A USDoJ attorney from Washington, DC is at the 2nd Ward now. CCDC Attorney John Carnes called and said he is on his way there.
"Challenging a voter: A voter's right to vote in the precinct can be challenged by an elections worker, poll watcher or another voter. The challenge must be addressed to the judge of elections, not directly to the voter. There are only two legal reasons to challenge a voter: The voter is not who he or she says he is or the voter does not live in the precinct. A voter's eligibility to register to vote cannot be challenged at the polls. The judge of elections may determine what is a "good faith" challenge.
Challenging all voters is not allowed. Nor is systematically challenging voters of a particular race, ethnicity or other group.How a challenge works:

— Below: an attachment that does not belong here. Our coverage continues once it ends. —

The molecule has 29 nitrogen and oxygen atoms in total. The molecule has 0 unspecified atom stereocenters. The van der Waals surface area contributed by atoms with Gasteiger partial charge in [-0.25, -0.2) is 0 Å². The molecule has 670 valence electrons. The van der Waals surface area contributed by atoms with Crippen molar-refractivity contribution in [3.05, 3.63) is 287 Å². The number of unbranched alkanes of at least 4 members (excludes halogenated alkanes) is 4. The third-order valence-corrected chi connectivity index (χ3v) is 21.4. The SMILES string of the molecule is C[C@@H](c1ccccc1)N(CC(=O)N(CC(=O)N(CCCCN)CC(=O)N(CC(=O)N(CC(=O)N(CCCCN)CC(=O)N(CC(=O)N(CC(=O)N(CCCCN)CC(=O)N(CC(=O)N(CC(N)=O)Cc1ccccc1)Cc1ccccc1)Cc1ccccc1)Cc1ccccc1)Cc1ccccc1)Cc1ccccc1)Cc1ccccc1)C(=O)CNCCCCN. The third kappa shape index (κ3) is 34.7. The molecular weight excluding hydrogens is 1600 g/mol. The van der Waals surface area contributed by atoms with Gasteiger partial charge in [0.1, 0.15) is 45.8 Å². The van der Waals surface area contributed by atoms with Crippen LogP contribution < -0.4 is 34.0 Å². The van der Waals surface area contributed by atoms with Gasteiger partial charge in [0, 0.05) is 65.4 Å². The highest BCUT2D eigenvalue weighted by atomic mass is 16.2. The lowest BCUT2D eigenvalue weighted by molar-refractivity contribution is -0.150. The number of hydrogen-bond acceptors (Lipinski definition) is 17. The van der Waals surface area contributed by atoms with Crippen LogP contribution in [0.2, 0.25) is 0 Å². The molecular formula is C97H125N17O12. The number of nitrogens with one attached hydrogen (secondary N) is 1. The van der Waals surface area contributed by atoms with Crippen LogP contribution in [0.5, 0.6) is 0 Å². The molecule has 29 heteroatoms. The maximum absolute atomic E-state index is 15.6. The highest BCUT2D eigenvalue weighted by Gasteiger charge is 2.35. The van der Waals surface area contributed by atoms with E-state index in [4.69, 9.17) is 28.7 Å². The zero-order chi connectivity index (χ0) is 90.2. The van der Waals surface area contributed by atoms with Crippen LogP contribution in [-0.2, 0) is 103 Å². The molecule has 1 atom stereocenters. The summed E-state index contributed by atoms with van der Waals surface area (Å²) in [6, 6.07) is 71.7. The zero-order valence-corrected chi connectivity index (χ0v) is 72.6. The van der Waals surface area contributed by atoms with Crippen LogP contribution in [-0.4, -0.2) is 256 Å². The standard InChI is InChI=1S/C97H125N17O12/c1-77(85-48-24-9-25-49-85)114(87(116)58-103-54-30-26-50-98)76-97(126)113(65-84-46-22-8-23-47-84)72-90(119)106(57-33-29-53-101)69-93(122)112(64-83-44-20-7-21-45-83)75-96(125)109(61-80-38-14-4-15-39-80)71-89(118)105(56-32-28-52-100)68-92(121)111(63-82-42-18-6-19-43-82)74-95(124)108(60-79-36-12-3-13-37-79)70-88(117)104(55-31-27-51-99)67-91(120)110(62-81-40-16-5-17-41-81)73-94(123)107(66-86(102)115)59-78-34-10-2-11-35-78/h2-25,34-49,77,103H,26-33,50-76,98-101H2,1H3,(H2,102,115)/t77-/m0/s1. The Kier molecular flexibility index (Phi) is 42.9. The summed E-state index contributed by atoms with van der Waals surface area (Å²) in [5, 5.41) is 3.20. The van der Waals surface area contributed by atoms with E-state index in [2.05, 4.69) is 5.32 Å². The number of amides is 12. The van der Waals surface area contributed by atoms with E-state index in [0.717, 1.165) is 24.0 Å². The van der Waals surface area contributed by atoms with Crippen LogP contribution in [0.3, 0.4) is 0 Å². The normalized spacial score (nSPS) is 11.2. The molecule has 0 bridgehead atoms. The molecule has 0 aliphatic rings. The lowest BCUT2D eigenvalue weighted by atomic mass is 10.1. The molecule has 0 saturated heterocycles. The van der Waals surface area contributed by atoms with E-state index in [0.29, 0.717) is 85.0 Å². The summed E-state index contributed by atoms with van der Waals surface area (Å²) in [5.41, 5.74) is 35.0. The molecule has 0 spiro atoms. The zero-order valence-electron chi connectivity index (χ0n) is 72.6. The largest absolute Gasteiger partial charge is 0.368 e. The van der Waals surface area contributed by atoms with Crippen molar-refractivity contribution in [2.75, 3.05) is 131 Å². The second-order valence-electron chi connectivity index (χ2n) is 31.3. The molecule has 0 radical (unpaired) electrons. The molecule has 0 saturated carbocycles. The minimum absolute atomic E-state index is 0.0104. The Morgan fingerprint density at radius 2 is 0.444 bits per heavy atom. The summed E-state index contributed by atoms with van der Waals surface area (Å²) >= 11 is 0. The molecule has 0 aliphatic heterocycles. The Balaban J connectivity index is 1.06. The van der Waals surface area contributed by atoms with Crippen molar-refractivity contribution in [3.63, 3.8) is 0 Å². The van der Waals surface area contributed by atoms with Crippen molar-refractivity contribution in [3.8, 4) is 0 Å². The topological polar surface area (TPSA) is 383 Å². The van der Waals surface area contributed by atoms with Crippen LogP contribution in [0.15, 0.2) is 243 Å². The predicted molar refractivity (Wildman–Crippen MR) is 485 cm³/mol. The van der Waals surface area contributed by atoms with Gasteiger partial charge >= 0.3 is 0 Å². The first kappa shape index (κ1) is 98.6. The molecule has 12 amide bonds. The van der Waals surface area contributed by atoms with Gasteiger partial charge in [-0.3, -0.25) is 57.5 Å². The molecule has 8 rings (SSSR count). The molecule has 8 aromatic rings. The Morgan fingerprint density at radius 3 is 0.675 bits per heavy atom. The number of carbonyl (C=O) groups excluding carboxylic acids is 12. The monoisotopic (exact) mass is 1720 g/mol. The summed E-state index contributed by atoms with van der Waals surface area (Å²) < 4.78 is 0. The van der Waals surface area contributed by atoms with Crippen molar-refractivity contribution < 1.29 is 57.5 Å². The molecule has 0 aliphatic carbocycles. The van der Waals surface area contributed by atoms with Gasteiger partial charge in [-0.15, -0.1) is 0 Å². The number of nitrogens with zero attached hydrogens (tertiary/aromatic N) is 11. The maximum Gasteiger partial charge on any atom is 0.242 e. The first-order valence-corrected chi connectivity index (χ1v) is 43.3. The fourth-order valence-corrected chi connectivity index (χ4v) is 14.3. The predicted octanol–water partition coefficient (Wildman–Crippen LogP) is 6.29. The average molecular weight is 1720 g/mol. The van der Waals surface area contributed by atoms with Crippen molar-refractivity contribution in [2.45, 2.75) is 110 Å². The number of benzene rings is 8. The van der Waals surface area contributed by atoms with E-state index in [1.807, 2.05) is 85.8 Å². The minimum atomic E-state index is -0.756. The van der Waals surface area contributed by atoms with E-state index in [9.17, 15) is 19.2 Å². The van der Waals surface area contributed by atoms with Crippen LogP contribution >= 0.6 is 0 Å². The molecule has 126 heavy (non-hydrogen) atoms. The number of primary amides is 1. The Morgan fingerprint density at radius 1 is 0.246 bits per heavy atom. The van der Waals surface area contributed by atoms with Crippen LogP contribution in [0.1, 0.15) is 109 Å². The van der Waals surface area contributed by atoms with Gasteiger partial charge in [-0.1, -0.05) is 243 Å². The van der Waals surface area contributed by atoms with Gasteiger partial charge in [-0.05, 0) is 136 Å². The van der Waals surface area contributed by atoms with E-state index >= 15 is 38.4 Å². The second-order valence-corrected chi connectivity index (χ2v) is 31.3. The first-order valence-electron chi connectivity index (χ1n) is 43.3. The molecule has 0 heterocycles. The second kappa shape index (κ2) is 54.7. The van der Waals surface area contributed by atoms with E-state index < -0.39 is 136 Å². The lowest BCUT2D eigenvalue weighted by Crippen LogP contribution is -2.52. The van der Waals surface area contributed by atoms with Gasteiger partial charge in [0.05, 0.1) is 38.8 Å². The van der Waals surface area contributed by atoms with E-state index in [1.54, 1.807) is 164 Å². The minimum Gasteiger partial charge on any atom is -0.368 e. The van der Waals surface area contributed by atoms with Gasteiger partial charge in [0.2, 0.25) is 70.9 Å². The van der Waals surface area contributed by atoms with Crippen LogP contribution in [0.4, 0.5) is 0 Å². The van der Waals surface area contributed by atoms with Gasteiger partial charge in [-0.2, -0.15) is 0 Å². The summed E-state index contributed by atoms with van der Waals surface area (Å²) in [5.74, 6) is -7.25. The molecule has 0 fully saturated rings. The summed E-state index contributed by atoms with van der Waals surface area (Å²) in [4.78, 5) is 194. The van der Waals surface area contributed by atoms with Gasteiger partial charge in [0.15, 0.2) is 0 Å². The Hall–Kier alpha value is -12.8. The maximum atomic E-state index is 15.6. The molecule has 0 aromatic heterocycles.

When the judge determines a challenge is in "good faith," the voter can bring another voter from the precinct to vouch for his or her identity or residency by signing an affidavit. After that, the voter can vote as normal. If the voter is unwilling or unable to find a witness, he or she can cast a provisional ballot.
Provisional ballots: Cast in cases when a voter's right to vote in the precinct cannot be verified, such as when a voter is challenged, does not appear in the poll book, goes to the wrong polling place, or does not have ID when voting for the first time in the precinct. Provisional ballots are sealed and are counted only after the voter's right to vote in the race is verified."